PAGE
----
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27 February 2024

Wearable sticker turns hand movements into communication

Researchers combine PDMS and a fiber Bragg grating to create sensors that detect subtle movements

Caption: Researchers have developed a wearable PDMS sensor that uses a FBG to sense movements. The sensors could be used to monitor wrist, finger or even facial movements.

Credit: Kun Xiao, Beijing Normal University in China

WASHINGTON — Imagine wearing a thin flexible sticker that can turn your hand or finger movement into communication without you having to say a word or tap a touch screen. Researchers have developed a new type of wearable sensor that can accomplish this futuristic feat and could open new possibilities for rehabilitation applications and helping those with disabilities to communicate more easily.

The new sensor combines a soft and flexible material called polydimethylsiloxane, or PDMS, with an optical component known as a fiber Bragg grating (FBG). The researchers designed it to be comfortable for long-term wear while also having the ability to detect movements with high accuracy.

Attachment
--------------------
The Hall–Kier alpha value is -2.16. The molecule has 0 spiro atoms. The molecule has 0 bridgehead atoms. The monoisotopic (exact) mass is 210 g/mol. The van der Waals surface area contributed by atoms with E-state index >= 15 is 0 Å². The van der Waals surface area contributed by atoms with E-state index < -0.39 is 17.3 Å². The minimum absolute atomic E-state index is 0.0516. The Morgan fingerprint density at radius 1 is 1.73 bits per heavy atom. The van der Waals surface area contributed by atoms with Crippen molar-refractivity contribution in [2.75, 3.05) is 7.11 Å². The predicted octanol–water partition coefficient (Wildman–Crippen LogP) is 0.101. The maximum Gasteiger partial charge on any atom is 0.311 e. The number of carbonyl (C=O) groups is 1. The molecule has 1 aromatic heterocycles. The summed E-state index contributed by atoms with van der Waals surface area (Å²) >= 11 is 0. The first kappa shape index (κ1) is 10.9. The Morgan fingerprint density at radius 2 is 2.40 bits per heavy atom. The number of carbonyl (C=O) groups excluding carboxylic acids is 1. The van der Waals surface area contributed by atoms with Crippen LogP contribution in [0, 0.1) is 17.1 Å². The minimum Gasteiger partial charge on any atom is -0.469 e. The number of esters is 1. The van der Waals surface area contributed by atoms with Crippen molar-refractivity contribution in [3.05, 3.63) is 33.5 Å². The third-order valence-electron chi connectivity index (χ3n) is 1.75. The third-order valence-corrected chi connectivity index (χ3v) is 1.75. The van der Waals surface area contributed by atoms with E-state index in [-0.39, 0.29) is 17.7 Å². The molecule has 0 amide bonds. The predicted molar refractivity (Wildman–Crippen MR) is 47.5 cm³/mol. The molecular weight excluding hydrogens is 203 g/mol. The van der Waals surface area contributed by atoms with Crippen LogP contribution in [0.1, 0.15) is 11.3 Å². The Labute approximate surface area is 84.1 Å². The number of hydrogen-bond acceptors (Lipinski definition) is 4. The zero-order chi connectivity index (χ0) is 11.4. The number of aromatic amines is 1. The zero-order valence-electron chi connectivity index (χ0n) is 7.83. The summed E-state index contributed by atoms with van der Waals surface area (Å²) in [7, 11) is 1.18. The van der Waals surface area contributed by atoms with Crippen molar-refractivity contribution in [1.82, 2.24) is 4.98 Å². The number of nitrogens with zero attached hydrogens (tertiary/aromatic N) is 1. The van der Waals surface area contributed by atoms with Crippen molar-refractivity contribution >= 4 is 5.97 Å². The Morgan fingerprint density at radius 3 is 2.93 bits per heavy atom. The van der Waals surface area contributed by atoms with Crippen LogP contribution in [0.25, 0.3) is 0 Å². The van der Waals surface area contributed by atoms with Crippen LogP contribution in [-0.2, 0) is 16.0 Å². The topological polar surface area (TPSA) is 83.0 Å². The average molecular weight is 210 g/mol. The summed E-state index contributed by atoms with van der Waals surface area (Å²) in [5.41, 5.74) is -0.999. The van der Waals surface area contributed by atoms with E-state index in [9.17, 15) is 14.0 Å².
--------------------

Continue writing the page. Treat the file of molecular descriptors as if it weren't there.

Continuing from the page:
“For someone recovering from a stroke, these sensors could monitor wrist, finger or even facial movements to monitor their rehabilitation progression,” said Kun Xiao from Beijing Normal University in China. “For individuals with severe mobility or speech impairments, the sensors could translate gestures or facial expressions into words or commands, enabling them to communicate with others or interact with technology more easily.”

In the Optica Publishing Group journal Biomedical Optics Express, a cross-disciplinary team of researchers in optical, biomedical, software and electrical engineering from Beijing Normal University, Sun Yat-sen University and Guilin University of Electronic Technology, all in China, describe the new sensor. The sensors showed a high level of sensitivity and accuracy during tests involving gesture recognition and communication assistance.

“Beyond detecting movement, these adaptable sensors could be tailored for applications such as monitoring other health indicators like respiratory or heart rate by detecting subtle body movements,” said Rui Min from Beijing Normal University. “They could also be useful for athletes or fitness enthusiasts to monitor and improve their form or technique in real time or be integrated into gaming systems for more immersive and interactive experiences.”

Caption: Tests of the PDMS-embedded wearable FBG sensors demonstrated their capability to detect nuanced movements.